When the CFO and CIO partner on digital project planning, it can lead to better alignment between finance and IT agendas, enhance change management efforts, reduce risk and, of course, promote effective finance and IT collaboration. Here are a few other ways that a close partnership between these two C-level executives and their teams can create benefits for the business:

  • Streamlined processes and cost savings — The IT department’s knowledge of emerging systems and solutions can help finance identify new applications for boosting productivity. For instance, automation-driven software for regulatory compliance work can save finance employees time while reducing costly errors. Not only does that help to streamline business operations, but it also allows the finance team to work on more strategic projects and focus on growing client satisfaction.
  • Better use of data — CIOs are often instrumental in evaluating and implementing business intelligence (BI) and other advanced data analytics tools. They weigh in on these decisions so that the business invests in solutions that can provide the types of reports and insights that the company — and the finance function — require. The CFO’s input can also help to ensure new tech tools and services make data more accessible to all authorized business users so they can work with data directly and create more value for the company without IT’s ongoing assistance.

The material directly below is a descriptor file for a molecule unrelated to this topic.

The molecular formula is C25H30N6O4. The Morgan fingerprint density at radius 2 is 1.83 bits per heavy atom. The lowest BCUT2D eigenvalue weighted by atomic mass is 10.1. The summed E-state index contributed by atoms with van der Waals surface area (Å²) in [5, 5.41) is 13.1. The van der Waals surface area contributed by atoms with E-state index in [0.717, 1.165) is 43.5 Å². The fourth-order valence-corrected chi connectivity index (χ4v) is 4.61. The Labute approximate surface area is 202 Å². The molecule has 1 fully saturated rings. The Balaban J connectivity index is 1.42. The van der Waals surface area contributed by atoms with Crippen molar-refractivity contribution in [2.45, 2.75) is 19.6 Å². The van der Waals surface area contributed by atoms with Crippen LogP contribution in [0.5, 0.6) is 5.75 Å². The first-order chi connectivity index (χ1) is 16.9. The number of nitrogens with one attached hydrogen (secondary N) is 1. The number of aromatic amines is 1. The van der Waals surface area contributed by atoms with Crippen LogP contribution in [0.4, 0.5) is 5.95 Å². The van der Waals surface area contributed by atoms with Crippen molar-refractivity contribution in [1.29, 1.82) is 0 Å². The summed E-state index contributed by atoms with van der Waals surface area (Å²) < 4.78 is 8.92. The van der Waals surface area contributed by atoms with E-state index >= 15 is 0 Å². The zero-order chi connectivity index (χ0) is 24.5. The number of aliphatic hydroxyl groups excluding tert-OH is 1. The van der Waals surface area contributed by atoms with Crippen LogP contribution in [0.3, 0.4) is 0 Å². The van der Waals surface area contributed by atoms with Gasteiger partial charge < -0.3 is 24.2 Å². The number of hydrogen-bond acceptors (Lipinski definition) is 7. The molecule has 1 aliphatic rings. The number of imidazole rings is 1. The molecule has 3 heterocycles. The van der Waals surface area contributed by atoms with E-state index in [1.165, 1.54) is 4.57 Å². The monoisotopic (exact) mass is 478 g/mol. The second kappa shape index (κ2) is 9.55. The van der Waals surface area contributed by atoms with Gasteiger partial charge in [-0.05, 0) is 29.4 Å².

• Enhanced data security — Safeguarding client data and proprietary information is a must in the finance sector, particularly as companies rely on technology for more of their daily operations. Bringing IT and finance departments together can reduce duplicate efforts that waste time, as both teams work as one to meet compliance demands and address cybersecurity risks. In addition, IT can teach finance teams how to better protect sensitive data.

Tactics to jump-start finance and IT collaboration

If you, as a finance leader, aren’t yet collaborating with your counterpart in IT, now is a good time to start building that relationship and laying the groundwork for effective teamwork between the finance and IT departments. It’s likely only a matter of time before your organization will need to rely on finance and IT collaboration to execute a digital project successfully. So, here are some ways that CFOs and CIOs can start fostering collaboration between their departments: